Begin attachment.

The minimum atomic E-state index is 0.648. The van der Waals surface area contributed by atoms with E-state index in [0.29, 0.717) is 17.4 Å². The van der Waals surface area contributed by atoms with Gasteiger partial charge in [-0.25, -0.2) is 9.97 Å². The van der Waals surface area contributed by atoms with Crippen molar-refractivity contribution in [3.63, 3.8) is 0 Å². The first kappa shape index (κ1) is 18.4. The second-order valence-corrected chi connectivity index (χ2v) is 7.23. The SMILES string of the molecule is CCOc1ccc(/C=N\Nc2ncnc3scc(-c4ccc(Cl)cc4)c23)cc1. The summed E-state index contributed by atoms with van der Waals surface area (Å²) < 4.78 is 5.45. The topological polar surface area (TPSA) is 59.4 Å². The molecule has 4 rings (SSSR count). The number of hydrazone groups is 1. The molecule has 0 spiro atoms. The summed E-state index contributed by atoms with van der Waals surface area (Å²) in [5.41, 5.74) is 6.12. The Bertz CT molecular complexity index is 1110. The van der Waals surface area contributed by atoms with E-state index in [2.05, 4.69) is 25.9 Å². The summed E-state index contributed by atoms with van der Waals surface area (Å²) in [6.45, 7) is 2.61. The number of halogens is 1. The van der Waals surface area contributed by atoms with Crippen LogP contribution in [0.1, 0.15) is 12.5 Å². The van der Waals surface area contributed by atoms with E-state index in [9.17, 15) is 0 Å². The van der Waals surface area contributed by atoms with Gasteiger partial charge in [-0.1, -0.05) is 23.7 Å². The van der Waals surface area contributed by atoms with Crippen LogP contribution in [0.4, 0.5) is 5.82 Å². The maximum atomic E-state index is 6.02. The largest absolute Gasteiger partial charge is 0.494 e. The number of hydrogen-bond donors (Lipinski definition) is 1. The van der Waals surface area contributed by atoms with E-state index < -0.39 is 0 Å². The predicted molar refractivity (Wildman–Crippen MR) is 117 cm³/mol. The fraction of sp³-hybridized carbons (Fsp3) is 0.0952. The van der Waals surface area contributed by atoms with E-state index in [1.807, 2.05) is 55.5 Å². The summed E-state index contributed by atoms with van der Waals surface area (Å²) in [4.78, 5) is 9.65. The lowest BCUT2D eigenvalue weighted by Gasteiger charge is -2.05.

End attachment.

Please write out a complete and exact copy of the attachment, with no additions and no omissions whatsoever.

The minimum atomic E-state index is 0.648. The van der Waals surface area contributed by atoms with E-state index in [0.29, 0.717) is 17.4 Å². The van der Waals surface area contributed by atoms with Gasteiger partial charge in [-0.25, -0.2) is 9.97 Å². The van der Waals surface area contributed by atoms with Crippen molar-refractivity contribution in [3.63, 3.8) is 0 Å². The first kappa shape index (κ1) is 18.4. The second-order valence-corrected chi connectivity index (χ2v) is 7.23. The SMILES string of the molecule is CCOc1ccc(/C=N\Nc2ncnc3scc(-c4ccc(Cl)cc4)c23)cc1. The summed E-state index contributed by atoms with van der Waals surface area (Å²) < 4.78 is 5.45. The topological polar surface area (TPSA) is 59.4 Å². The molecule has 4 rings (SSSR count). The number of hydrazone groups is 1. The molecule has 0 spiro atoms. The summed E-state index contributed by atoms with van der Waals surface area (Å²) in [5.41, 5.74) is 6.12. The Bertz CT molecular complexity index is 1110. The van der Waals surface area contributed by atoms with E-state index in [2.05, 4.69) is 25.9 Å². The summed E-state index contributed by atoms with van der Waals surface area (Å²) in [6.45, 7) is 2.61. The number of halogens is 1. The van der Waals surface area contributed by atoms with Crippen LogP contribution in [0.1, 0.15) is 12.5 Å². The van der Waals surface area contributed by atoms with E-state index in [9.17, 15) is 0 Å². The van der Waals surface area contributed by atoms with Gasteiger partial charge in [-0.1, -0.05) is 23.7 Å². The van der Waals surface area contributed by atoms with Crippen LogP contribution in [0.4, 0.5) is 5.82 Å². The maximum atomic E-state index is 6.02. The largest absolute Gasteiger partial charge is 0.494 e. The number of hydrogen-bond donors (Lipinski definition) is 1. The van der Waals surface area contributed by atoms with E-state index < -0.39 is 0 Å². The predicted molar refractivity (Wildman–Crippen MR) is 117 cm³/mol. The fraction of sp³-hybridized carbons (Fsp3) is 0.0952. The van der Waals surface area contributed by atoms with E-state index in [1.807, 2.05) is 55.5 Å². The summed E-state index contributed by atoms with van der Waals surface area (Å²) in [4.78, 5) is 9.65. The lowest BCUT2D eigenvalue weighted by Gasteiger charge is -2.05.